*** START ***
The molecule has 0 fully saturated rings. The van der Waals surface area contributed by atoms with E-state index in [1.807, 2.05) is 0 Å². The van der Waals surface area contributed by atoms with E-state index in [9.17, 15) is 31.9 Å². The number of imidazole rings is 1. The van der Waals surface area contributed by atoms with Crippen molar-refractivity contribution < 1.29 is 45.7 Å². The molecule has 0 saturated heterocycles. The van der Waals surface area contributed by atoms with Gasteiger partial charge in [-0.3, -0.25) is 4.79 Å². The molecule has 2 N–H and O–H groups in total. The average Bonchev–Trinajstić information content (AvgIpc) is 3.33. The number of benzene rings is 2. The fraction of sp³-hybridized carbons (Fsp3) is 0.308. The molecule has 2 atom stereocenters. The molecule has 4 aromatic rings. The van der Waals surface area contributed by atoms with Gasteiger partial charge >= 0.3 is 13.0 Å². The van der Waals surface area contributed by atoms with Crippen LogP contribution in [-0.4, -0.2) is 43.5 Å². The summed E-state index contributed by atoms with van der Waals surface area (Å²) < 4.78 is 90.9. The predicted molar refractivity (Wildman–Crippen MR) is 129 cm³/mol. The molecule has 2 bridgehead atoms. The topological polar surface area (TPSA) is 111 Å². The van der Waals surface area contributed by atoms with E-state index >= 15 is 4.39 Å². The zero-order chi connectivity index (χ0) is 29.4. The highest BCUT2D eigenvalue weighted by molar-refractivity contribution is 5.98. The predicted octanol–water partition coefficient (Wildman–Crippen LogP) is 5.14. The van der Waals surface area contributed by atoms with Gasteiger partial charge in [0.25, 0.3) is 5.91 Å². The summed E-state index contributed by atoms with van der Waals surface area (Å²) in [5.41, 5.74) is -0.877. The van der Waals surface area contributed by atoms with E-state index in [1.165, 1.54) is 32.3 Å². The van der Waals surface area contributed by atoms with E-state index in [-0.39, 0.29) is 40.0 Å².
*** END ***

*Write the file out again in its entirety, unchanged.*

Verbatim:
The molecule has 0 fully saturated rings. The van der Waals surface area contributed by atoms with E-state index in [1.807, 2.05) is 0 Å². The van der Waals surface area contributed by atoms with E-state index in [9.17, 15) is 31.9 Å². The number of imidazole rings is 1. The van der Waals surface area contributed by atoms with Crippen molar-refractivity contribution < 1.29 is 45.7 Å². The molecule has 0 saturated heterocycles. The van der Waals surface area contributed by atoms with Gasteiger partial charge in [-0.3, -0.25) is 4.79 Å². The molecule has 2 N–H and O–H groups in total. The average Bonchev–Trinajstić information content (AvgIpc) is 3.33. The number of benzene rings is 2. The fraction of sp³-hybridized carbons (Fsp3) is 0.308. The molecule has 2 atom stereocenters. The molecule has 4 aromatic rings. The van der Waals surface area contributed by atoms with Gasteiger partial charge >= 0.3 is 13.0 Å². The van der Waals surface area contributed by atoms with Crippen LogP contribution in [-0.4, -0.2) is 43.5 Å². The summed E-state index contributed by atoms with van der Waals surface area (Å²) < 4.78 is 90.9. The predicted molar refractivity (Wildman–Crippen MR) is 129 cm³/mol. The molecule has 2 bridgehead atoms. The topological polar surface area (TPSA) is 111 Å². The van der Waals surface area contributed by atoms with E-state index >= 15 is 4.39 Å². The zero-order chi connectivity index (χ0) is 29.4. The highest BCUT2D eigenvalue weighted by molar-refractivity contribution is 5.98. The predicted octanol–water partition coefficient (Wildman–Crippen LogP) is 5.14. The van der Waals surface area contributed by atoms with Gasteiger partial charge in [0.25, 0.3) is 5.91 Å². The summed E-state index contributed by atoms with van der Waals surface area (Å²) in [5.41, 5.74) is -0.877. The van der Waals surface area contributed by atoms with E-state index in [1.165, 1.54) is 32.3 Å². The van der Waals surface area contributed by atoms with E-state index in [-0.39, 0.29) is 40.0 Å².